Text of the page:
The Southwestern Historical Quarterly, Volume 63, July 1959 - April, 1960 Page: 47
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Benjamin Lundy in Texas
to propagate antislavery ideas, and during those years he had
personally helped to organize antislavery societies and to win
adherents to the antislavery cause. But progress had been ex-
tremely slow. Lundy soon became convinced that it was stubborn
racial prejudice which prevented general acceptance of any pro-
gram designed to free the slaves; some men, Lundy found, believed
Negroes to be inferior beings, unfit to live in a free society. If
this were true, it followed that setting the slaves free would en-
danger the white community and could produce no benefit for
the freedmen themselves. Before slavery could be ended, Lundy
concluded, something would have to be done to persuade men that
the Negro could progress as well as the members of any other
race, that his apparent inferiority resulted from slavery and not
from any inherent disability. Lundy and other philanthropists
soon came to believe that this could best be accomplished by
aiding the free Negroes. If Negroes could be helped to improve
themselves, two goals would be served. First of all, the principles
of humanitarianism demanded the extension of Christian charity
to the unfortunate; more important, any progress Negroes might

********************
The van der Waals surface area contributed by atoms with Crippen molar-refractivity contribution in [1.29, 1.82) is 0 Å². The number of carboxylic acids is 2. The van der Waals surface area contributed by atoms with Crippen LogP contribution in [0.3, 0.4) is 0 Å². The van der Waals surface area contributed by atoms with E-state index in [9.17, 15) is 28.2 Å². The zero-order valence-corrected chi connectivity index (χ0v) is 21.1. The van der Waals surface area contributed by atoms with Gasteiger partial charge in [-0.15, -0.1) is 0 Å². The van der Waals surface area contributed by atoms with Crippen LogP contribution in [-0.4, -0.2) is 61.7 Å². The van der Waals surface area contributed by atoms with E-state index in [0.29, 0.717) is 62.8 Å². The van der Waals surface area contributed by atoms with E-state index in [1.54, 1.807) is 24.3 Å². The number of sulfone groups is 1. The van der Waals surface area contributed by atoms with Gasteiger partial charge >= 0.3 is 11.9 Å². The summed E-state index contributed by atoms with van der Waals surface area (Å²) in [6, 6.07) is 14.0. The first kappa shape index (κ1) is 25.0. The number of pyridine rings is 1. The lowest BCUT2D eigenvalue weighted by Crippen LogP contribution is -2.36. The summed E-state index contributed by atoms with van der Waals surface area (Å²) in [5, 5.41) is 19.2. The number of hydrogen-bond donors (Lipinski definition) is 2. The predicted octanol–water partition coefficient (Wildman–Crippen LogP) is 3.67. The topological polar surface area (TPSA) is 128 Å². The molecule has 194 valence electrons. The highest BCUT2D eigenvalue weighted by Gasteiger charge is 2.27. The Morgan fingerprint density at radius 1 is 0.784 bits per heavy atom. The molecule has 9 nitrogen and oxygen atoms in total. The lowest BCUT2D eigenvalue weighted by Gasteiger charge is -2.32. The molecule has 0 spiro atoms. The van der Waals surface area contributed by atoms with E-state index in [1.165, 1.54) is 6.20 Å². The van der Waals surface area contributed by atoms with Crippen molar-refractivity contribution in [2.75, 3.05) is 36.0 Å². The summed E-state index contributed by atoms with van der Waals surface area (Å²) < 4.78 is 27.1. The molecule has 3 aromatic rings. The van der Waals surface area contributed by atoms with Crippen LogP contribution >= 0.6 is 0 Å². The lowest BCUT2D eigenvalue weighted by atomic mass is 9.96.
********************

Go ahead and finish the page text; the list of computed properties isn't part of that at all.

make would tend to remove the belief in their racial inferiority
and thus further the emancipation cause.
To accomplish these two purposes, Lundy had negotiated with
the government of Haiti in the late 1820's to transport free
Negroes to that island. But this project had not gone well.2 A little
later he had become interested in aiding a Negro settlement in
Upper Canada started by Negroes themselves." At the same time
he began to look toward Texas as a convenient spot for the loca-
tion of a Negro colony. "The time has come," he announced in
October, 18 1, "when we think it proper to say: That of all the
places ever mentioned, as suitable for the emigration of our
southern colored population, [Texas] is the most inviting, and the
most desirable."4 Recalling the Mexican government's antislavery
policy, he predicted that Texas ("that fine region where the rigors
2[Thomas Earle], The Life, Travels and Opinions of Benjamin Lundy, including
His Journeys to Texas and Mexico; with a Sketch of Contemporary Events, and a
Notice of the Revolution in Haiti (Philadelphia, 1847), 23-24, 29; Genius of
Universal Emancipation and Baltimore Courier, I (June 3, 1826), 313.
"Fred Landon (ed.), The Diary of Benjamin Lundy Written during His Journey
through Upper Canada, January, 1832 [Toronto, 1922].
4Genius of Universal Emancipation, XII (October, 1831), 87.
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Texas State Historical Association. The Southwestern Historical Quarterly, Volume 63, July 1959 - April, 1960, periodical, 1960; Austin, Texas. (texashistory.unt.edu/ark:/67531/metapth101186/m1/75/: accessed June 25, 2017), University of North Texas Libraries, The Portal to Texas History, texashistory.unt.edu; crediting Texas State Historical Association.